Survey: IT decision makers overestimate how long cloud service providers retain backups

Survey: IT decision makers overestimate how long cloud service providers retain backups

Senior IT decision makers are overestimating how long backups of their data are retained by cloud service providers, as a survey of 200 large UK enterprises found that many believed that services such as Microsoft Office 365 Exchange Online and Google Cloud were retaining backups for longer than they actually are. 

4SL, a company that specialises in backup technology, commissioned the survey to get an understanding on what IT decision makers thought about backups. It found that 73% of respondents believed that data stored on the Microsoft Office 365 Exchange Online cloud could be recoverable for longer than the standard 14 days, which is not actually the case. 

More worryingly, the survey found that 92% of those using Google Cloud believed that the service included backup provision as standard. This puts users at risk of losing critical data, and, importantly, could lead to the organisation being non-compliant with certain data retention laws. 

While 4SL will recommend users look at implementing third-party backup solutions, like its own platform, more than half of enterprises currently rely on the standard backup provision of at least one service provider. For instance, 46% of organisations using Microsoft Office 365 Exchange Online and 51% of those using Google Cloud Platform believe their data is recoverable for far longer than it is.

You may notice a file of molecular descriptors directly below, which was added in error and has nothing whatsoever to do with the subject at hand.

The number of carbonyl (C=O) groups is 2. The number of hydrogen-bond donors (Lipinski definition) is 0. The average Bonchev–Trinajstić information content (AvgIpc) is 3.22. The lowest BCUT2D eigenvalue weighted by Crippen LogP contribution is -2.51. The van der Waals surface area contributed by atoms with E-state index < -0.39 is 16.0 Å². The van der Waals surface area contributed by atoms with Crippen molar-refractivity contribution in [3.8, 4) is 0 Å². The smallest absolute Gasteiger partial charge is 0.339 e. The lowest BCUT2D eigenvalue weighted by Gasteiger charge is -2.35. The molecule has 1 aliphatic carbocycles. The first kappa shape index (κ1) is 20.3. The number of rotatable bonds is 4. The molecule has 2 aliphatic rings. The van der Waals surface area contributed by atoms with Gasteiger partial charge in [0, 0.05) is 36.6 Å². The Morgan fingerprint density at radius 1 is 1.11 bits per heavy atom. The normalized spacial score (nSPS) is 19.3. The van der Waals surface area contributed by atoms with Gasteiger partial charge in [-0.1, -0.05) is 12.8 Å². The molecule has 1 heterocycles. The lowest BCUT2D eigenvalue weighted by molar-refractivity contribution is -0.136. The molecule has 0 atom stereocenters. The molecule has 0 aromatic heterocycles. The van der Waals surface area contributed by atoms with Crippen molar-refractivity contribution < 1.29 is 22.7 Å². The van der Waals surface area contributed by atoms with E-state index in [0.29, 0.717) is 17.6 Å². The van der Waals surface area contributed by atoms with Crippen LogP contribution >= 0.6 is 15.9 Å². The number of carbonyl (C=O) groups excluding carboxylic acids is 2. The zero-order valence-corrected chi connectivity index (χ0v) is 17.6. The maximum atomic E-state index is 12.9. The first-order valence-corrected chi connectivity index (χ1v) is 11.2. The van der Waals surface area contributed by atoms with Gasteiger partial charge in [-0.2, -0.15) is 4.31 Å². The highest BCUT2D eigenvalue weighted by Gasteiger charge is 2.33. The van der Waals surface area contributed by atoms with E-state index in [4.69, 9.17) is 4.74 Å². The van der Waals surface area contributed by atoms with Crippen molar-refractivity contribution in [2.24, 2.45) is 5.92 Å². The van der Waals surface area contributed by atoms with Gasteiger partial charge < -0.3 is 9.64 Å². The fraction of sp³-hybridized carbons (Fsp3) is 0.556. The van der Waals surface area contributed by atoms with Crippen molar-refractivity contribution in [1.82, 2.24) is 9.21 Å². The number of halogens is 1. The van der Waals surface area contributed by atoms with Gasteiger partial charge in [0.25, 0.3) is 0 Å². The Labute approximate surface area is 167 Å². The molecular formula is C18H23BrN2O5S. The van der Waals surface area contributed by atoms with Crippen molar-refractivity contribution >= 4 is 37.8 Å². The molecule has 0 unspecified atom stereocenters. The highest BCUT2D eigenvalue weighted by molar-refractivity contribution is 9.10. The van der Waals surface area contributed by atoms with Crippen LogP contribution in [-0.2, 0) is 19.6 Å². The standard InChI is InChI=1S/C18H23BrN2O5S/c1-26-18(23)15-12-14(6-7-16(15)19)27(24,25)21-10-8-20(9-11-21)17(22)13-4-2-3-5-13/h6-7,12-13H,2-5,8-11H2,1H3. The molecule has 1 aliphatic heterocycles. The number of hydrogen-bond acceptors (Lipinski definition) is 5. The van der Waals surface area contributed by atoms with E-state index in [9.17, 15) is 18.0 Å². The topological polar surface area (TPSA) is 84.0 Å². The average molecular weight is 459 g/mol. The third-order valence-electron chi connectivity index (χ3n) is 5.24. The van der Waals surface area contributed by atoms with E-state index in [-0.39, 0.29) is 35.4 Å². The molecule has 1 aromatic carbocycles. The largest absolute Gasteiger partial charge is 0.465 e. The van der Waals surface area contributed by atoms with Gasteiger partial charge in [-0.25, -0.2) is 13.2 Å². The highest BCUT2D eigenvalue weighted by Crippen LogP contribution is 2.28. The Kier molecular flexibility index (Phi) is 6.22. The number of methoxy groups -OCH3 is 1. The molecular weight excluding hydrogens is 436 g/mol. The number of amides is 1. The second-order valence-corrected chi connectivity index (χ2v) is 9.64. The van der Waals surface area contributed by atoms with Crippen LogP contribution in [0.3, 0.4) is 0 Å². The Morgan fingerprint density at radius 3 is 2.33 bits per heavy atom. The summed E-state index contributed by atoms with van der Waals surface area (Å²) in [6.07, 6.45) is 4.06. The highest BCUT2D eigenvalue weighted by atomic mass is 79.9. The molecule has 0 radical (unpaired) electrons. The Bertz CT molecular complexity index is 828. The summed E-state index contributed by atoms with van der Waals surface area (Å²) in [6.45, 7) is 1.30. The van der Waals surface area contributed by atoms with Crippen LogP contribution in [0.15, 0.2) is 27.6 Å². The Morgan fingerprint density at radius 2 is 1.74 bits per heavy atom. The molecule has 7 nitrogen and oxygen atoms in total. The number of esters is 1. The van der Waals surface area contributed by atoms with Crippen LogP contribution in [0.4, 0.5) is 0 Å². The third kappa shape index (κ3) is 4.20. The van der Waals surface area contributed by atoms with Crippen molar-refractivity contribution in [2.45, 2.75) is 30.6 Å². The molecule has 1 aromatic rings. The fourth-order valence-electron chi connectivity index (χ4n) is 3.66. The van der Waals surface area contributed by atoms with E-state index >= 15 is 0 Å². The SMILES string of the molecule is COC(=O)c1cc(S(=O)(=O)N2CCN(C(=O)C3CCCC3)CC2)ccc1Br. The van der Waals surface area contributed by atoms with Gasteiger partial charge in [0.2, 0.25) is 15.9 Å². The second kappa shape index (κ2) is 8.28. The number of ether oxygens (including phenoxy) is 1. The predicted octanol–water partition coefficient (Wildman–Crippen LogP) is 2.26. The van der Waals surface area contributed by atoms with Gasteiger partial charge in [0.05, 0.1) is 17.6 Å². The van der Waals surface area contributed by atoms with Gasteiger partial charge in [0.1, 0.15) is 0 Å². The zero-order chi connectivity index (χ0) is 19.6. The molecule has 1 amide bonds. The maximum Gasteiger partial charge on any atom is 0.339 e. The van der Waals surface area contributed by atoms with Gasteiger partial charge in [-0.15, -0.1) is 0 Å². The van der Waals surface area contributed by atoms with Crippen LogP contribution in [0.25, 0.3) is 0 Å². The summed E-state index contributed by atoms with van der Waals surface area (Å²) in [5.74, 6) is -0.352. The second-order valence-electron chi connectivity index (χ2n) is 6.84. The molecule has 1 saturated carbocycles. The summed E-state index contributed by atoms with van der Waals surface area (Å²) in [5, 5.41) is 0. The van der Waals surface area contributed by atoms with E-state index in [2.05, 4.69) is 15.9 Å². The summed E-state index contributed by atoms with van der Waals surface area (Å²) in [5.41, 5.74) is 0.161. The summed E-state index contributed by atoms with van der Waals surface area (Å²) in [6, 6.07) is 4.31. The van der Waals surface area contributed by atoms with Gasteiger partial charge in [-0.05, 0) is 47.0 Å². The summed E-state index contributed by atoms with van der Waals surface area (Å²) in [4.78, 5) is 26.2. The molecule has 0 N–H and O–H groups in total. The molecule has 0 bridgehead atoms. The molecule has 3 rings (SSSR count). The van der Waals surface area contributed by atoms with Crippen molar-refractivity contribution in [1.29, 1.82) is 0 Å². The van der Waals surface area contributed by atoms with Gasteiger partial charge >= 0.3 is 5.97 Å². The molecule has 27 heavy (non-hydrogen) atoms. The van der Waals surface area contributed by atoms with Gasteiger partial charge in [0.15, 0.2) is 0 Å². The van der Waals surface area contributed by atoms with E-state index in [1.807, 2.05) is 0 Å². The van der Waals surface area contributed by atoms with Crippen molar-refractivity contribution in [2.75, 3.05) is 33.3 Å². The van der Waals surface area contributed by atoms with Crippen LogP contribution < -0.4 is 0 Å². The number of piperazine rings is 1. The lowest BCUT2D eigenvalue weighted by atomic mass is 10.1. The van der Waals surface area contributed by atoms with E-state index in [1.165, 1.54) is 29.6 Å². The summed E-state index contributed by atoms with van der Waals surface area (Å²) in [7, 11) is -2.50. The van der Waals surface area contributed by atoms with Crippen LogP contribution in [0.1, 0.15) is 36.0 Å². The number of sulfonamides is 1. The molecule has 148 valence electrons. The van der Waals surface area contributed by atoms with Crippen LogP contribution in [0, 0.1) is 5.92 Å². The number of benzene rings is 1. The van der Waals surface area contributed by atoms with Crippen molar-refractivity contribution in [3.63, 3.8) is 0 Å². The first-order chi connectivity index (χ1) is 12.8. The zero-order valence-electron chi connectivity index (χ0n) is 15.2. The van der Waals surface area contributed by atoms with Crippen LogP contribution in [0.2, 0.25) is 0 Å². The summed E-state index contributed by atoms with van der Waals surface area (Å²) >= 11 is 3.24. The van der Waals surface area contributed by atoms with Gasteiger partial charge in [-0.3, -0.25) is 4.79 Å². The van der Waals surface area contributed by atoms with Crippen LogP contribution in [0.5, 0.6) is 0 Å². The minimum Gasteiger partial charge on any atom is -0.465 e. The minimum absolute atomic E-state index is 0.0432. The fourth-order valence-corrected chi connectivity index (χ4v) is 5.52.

“If this blind spot in organisations’ knowledge continues, the risks of data loss and non-compliance will only increase,” said Barnaby Mote, CEO and founder of 4SL. 

“The desire to pass on responsibility for backup to service providers is understandable – backup environments are becoming extremely complex, and the peace of mind that a responsible partner is managing backup can be invaluable. However, enterprises need to understand that in the main the standard level of backup provided for infrastructure or software as a service won’t meet their needs. More than likely they’ll need to invest in the expertise or services to ensure their data in the cloud is protected and retained for long enough.”

More than three quarters of enterprises see handing over responsibility for backup as a benefit of adopting cloud services, although only 30% know their cloud service providers’ backup and recovery processes in detail. However, the need for support with backups is clear – 61% of enterprises are struggling with extremely complex backup environments. At the same time, there is a clear compliance need to ensure backup data is kept. 80% of enterprises say they have to retain backups for a specific length of time to meet regulatory obligations.

“It may seem difficult or complex, but enterprises must take control of backup,” continued Mote. 

“At the very least, they need to understand the precise capabilities they have, and what data may be at risk. Yet they also need to understand precisely how technology advances such as microservices impact backup, and how to adapt to them. Whether they do this themselves or rely on outside help, enterprises need to act.”